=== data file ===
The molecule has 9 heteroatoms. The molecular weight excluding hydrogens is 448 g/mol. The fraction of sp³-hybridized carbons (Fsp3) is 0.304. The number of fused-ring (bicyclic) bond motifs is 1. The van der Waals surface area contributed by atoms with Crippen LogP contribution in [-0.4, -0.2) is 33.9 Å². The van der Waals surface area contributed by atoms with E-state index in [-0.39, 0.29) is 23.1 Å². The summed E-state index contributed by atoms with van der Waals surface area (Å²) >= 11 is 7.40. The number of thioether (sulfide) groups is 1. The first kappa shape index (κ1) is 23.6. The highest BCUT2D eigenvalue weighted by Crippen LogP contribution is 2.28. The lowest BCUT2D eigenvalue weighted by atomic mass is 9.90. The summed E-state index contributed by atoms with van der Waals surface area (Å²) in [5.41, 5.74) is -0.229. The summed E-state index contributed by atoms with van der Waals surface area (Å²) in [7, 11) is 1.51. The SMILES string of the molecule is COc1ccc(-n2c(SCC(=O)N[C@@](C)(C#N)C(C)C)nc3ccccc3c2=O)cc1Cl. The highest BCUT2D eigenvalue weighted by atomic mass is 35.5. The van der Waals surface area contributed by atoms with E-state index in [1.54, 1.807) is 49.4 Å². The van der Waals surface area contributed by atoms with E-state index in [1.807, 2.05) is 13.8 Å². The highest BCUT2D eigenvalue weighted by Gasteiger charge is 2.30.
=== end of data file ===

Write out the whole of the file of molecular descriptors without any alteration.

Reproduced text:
The molecule has 9 heteroatoms. The molecular weight excluding hydrogens is 448 g/mol. The fraction of sp³-hybridized carbons (Fsp3) is 0.304. The number of fused-ring (bicyclic) bond motifs is 1. The van der Waals surface area contributed by atoms with Crippen LogP contribution in [-0.4, -0.2) is 33.9 Å². The van der Waals surface area contributed by atoms with E-state index in [-0.39, 0.29) is 23.1 Å². The summed E-state index contributed by atoms with van der Waals surface area (Å²) >= 11 is 7.40. The number of thioether (sulfide) groups is 1. The first kappa shape index (κ1) is 23.6. The highest BCUT2D eigenvalue weighted by Crippen LogP contribution is 2.28. The lowest BCUT2D eigenvalue weighted by atomic mass is 9.90. The summed E-state index contributed by atoms with van der Waals surface area (Å²) in [5.41, 5.74) is -0.229. The summed E-state index contributed by atoms with van der Waals surface area (Å²) in [7, 11) is 1.51. The SMILES string of the molecule is COc1ccc(-n2c(SCC(=O)N[C@@](C)(C#N)C(C)C)nc3ccccc3c2=O)cc1Cl. The highest BCUT2D eigenvalue weighted by atomic mass is 35.5. The van der Waals surface area contributed by atoms with E-state index in [1.54, 1.807) is 49.4 Å². The van der Waals surface area contributed by atoms with E-state index in [1.807, 2.05) is 13.8 Å². The highest BCUT2D eigenvalue weighted by Gasteiger charge is 2.30.